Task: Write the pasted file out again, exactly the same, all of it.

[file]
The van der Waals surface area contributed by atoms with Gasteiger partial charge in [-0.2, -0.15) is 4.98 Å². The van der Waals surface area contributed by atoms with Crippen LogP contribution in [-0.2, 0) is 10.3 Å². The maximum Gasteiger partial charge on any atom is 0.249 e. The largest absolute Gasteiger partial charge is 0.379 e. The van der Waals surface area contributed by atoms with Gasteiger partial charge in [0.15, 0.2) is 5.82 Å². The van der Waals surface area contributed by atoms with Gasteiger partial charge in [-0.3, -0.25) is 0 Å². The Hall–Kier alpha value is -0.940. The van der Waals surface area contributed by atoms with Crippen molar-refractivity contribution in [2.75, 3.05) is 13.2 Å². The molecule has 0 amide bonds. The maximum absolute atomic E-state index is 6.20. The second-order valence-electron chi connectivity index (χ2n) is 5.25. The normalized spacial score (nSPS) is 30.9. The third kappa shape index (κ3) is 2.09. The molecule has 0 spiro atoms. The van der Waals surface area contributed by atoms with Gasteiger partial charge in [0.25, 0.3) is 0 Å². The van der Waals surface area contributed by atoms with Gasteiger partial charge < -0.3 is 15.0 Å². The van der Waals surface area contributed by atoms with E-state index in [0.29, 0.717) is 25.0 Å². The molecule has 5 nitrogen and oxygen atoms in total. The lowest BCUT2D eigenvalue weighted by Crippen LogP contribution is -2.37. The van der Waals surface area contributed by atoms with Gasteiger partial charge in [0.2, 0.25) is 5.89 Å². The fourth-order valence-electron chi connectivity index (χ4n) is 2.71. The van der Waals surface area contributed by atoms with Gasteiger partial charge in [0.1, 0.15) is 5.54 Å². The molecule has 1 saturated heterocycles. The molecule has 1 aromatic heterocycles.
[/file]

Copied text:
The van der Waals surface area contributed by atoms with Gasteiger partial charge in [-0.2, -0.15) is 4.98 Å². The van der Waals surface area contributed by atoms with Crippen LogP contribution in [-0.2, 0) is 10.3 Å². The maximum Gasteiger partial charge on any atom is 0.249 e. The largest absolute Gasteiger partial charge is 0.379 e. The van der Waals surface area contributed by atoms with Gasteiger partial charge in [0.15, 0.2) is 5.82 Å². The van der Waals surface area contributed by atoms with Gasteiger partial charge in [-0.3, -0.25) is 0 Å². The Hall–Kier alpha value is -0.940. The van der Waals surface area contributed by atoms with Crippen molar-refractivity contribution in [2.75, 3.05) is 13.2 Å². The molecule has 0 amide bonds. The maximum absolute atomic E-state index is 6.20. The second-order valence-electron chi connectivity index (χ2n) is 5.25. The normalized spacial score (nSPS) is 30.9. The third kappa shape index (κ3) is 2.09. The molecule has 0 spiro atoms. The van der Waals surface area contributed by atoms with Gasteiger partial charge in [0.25, 0.3) is 0 Å². The van der Waals surface area contributed by atoms with Gasteiger partial charge < -0.3 is 15.0 Å². The van der Waals surface area contributed by atoms with E-state index in [0.29, 0.717) is 25.0 Å². The molecule has 5 nitrogen and oxygen atoms in total. The lowest BCUT2D eigenvalue weighted by Crippen LogP contribution is -2.37. The van der Waals surface area contributed by atoms with Gasteiger partial charge in [0.2, 0.25) is 5.89 Å². The fourth-order valence-electron chi connectivity index (χ4n) is 2.71. The van der Waals surface area contributed by atoms with Gasteiger partial charge in [0.1, 0.15) is 5.54 Å². The molecule has 1 saturated heterocycles. The molecule has 1 aromatic heterocycles.